Local tailor vows to continue making endangered Malaysian-made cheongsam

Ryan Sim shows one of his unconventional products: a cheongsam with batik designs.

PETALING JAYA: As a fresh-faced business administration graduate in 2007, Ryan Sim was disappointed to find that job opportunities were offering salaries far below what he was hoping for.

His mother, Kong Yoon Yoon, intervened and brought him into the family business of tailor-made traditional Chinese clothing.

Now the face of Emerald Brilliant’s second-generation, Sim bears the responsibility of preserving the trade and traditions.

“A lot of my customers tell me, ‘Don’t give up, because if you do, there will be no more local cheongsam.’

“If I don’t continue running this business, the Chinese community won’t have any Malaysian-made traditional clothing to wear.”

The youngest of four sons, Sim had to carry on the 47-year-old family business as his brothers had their own careers.

The business is still very much a family affair, however, as Sim’s wife and one of his sisters-in-law help Kong with designing work.

Looking back, Emerald Brilliant has come a long way from its humble beginnings in Cheras Yulek, Kuala Lumpur, in 1972.

Its headquarters ultimately moved to Petaling Jaya, and the company now has several outlets in prominent shopping malls such as 1Utama and Mid Valley Megamall.

Having started as a fashion, casual wear and cheongsam shop, it was only in 1995 that Kong, a graduate of a local designer school, decided to focus on tailoring traditional cheongsam.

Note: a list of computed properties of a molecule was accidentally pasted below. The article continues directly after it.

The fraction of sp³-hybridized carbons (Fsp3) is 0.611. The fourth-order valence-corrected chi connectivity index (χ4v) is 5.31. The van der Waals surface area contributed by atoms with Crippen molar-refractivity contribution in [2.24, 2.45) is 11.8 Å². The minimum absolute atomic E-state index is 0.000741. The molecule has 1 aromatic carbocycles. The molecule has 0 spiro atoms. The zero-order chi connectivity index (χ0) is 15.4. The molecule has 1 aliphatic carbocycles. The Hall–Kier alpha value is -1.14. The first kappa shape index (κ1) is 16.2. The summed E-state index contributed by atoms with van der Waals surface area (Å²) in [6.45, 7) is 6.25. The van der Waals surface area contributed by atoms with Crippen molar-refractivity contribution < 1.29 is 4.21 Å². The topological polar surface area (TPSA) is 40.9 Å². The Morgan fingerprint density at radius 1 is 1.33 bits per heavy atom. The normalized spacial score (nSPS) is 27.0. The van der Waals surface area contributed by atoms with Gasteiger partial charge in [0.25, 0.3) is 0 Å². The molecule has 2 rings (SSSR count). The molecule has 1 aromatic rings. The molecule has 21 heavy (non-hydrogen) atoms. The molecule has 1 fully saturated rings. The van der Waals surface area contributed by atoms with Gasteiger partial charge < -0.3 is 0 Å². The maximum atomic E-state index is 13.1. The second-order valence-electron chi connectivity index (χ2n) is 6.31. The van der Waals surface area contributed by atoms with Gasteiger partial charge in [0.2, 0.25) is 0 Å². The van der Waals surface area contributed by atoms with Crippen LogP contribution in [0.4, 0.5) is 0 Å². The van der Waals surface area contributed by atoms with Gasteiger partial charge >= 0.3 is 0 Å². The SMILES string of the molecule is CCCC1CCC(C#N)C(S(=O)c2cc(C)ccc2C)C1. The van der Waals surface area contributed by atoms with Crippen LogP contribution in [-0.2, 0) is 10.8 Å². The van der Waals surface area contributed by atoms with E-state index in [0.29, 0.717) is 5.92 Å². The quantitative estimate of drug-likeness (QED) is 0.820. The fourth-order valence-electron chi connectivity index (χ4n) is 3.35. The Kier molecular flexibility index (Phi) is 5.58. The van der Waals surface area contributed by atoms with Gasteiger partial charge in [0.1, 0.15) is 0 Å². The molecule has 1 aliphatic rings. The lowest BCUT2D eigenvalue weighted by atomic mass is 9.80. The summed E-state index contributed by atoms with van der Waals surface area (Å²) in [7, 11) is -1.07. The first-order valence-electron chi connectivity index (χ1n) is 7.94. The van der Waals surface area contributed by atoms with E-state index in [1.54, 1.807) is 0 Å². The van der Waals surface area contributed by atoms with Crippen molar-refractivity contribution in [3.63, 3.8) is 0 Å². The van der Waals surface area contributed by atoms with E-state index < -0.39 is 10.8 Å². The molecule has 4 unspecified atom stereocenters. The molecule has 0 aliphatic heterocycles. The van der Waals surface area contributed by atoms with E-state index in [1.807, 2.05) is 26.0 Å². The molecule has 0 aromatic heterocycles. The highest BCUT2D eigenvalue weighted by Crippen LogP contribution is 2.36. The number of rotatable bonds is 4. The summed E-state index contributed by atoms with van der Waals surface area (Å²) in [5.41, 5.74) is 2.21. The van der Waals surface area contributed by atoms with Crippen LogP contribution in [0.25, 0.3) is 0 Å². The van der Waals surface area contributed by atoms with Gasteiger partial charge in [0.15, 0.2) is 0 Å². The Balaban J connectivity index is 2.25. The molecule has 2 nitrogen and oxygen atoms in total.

It was a risky move and yet a possible niche opportunity, as no one else was selling specialised cheongsam at the time.

And when FMT visited, it certainly didn’t look like business is slowing down, as the store was hustling and bustling to complete orders in time for the Chinese New Year season. They were so busy in fact that Kong was too rushed to be interviewed.

Sim said orders for the lunar new year came in as early as the first week of November, adding that they have received commissions from customers in countries such as Indonesia, Australia and even America.

It’s taken time for him to embrace the business. “At first I wasn’t really interested and had no clue about the trade,” he admitted. “I’ve been here for 13 years now and slowly, with time, it became okay.

“Because you need to work for your future, you need money so you must work. It’s not really about being interested,” he explained.

With a new generation taking the helm comes a new set of challenges to tackle. Sim acknowledged that one of the bigger struggles he faces is finding staff to keep the shops running.

He said there is a dependence on foreign workers in the industry, although it’s not for a lack of willingness to employ locals.

Locals are either uninterested in working in the industry or cannot give a long-term commitment to the job. The only Malaysians who are willing to work are older aunties, some of whom work from home.

“Nowadays even foreign workers are not cheap. Some ‘experts’ earn more than RM100 a day,” he said, lamenting how there are fewer and fewer tailors available now.

He has also been unable to hire new foreign workers, following the government’s decision last year to ban foreigners from working as textile shop assistants.

The nature of the trade is shifting, Sim said, and the current business environment requires the company to build its brand to survive.

“If there’s no good branding, it’s wasting time. So it’s branding, followed by skill and quality.

“No matter how beautiful a piece of clothing you make, if you have no brand not many people will buy your items.”